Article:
Thursday, January 5, 2012


Churlish \CHUR-lish\ , adjective;
1. Boorish or rude
2. Of a churl; peasantlike
3. Stingy; mean
4. Difficult to work or deal with, as soil

Churlish derives from late Old English cierlisc ("of or pertaining to churls"). Churl comes from Old English ceorl ("peasant, freeman, man without rank") from Proto-Germanic *kerlaz. In Middle English churl had different meanings, including "man of the common people," "a country man," "husbandman," and "free peasant." By 1300 it had evolved to mean "bondman, villain" or "fellow of low birth or rude manners." By the late 14th century churlish had come to mean "deliberately rude."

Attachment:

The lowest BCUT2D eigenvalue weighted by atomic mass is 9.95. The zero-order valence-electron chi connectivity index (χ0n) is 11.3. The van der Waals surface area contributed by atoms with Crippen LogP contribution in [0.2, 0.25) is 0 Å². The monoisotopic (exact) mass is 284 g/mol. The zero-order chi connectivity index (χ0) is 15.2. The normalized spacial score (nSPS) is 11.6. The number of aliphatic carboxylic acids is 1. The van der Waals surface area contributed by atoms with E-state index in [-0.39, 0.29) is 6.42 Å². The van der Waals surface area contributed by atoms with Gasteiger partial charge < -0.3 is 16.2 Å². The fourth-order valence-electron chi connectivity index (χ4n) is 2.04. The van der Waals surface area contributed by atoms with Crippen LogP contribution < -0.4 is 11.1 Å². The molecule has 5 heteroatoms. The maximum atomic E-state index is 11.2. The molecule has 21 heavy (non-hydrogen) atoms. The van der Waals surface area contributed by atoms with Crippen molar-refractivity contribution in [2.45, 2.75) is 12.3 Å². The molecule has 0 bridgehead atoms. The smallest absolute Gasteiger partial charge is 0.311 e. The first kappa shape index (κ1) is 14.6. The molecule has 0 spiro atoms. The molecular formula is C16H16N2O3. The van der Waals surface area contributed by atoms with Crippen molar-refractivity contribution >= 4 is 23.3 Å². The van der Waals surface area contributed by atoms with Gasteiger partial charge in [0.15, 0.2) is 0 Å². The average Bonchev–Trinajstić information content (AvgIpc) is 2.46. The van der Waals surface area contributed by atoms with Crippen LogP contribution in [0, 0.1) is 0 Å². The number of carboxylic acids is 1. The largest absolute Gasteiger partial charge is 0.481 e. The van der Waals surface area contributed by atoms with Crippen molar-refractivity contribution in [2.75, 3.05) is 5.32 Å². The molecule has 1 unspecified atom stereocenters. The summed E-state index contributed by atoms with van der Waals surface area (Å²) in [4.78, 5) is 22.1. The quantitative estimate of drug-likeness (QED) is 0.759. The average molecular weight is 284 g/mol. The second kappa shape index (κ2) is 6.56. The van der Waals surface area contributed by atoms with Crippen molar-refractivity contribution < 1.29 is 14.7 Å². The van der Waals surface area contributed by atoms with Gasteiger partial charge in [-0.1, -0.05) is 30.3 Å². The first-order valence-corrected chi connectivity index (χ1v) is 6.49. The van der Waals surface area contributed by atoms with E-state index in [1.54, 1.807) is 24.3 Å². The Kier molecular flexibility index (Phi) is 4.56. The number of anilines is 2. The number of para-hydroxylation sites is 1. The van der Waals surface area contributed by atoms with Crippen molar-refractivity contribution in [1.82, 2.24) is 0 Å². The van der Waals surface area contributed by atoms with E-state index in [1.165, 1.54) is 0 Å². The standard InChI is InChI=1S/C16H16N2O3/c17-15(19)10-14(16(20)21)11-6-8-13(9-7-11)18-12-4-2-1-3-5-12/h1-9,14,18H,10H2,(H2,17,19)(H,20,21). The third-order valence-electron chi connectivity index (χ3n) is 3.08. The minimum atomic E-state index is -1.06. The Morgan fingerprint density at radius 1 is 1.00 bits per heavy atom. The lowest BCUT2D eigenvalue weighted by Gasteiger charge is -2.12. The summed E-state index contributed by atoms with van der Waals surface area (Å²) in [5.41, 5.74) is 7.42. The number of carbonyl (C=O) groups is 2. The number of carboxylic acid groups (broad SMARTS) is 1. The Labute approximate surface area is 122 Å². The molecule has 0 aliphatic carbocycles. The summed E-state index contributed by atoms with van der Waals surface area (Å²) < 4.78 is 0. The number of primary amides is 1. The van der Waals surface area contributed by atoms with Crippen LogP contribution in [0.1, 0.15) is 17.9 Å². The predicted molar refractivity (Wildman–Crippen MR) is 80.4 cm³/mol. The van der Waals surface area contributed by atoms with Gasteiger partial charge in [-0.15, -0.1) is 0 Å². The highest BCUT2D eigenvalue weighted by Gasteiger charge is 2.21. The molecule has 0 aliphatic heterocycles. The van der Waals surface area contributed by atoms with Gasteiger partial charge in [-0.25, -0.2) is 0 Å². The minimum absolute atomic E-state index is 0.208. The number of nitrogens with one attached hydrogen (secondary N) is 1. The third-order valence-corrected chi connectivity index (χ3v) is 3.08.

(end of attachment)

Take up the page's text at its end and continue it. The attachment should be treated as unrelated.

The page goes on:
Churl is not alone in its transition from something like "common man" to "rude." Boor and villain have also taken the same route.

Boor dates to the 13th century from Old French bovier ("herdsman"), which derives from Latin bovis, the genitive of bos ("cow, ox"). The word fell out of use in English for a while, but was re-introduced via Dutch boer in the 16th century. Boer come from Proto-Germanic *buram ("dweller, farmer") and, like bos, ultimately derives from Proto-Indo-European *bhu-. The negative connotation doesn't appear in print until the 1560's as boorish and comes from the notion of 'clownish rustics.'

Villain dates to the 1300's as "base or low-born rustic" from Anglo-French and Old French villain, which derives from Middle Latin villanus ("farmhand") based on Latin villa ("country house"). Villa comes from Proto-Indo-European *weik- ("clan").

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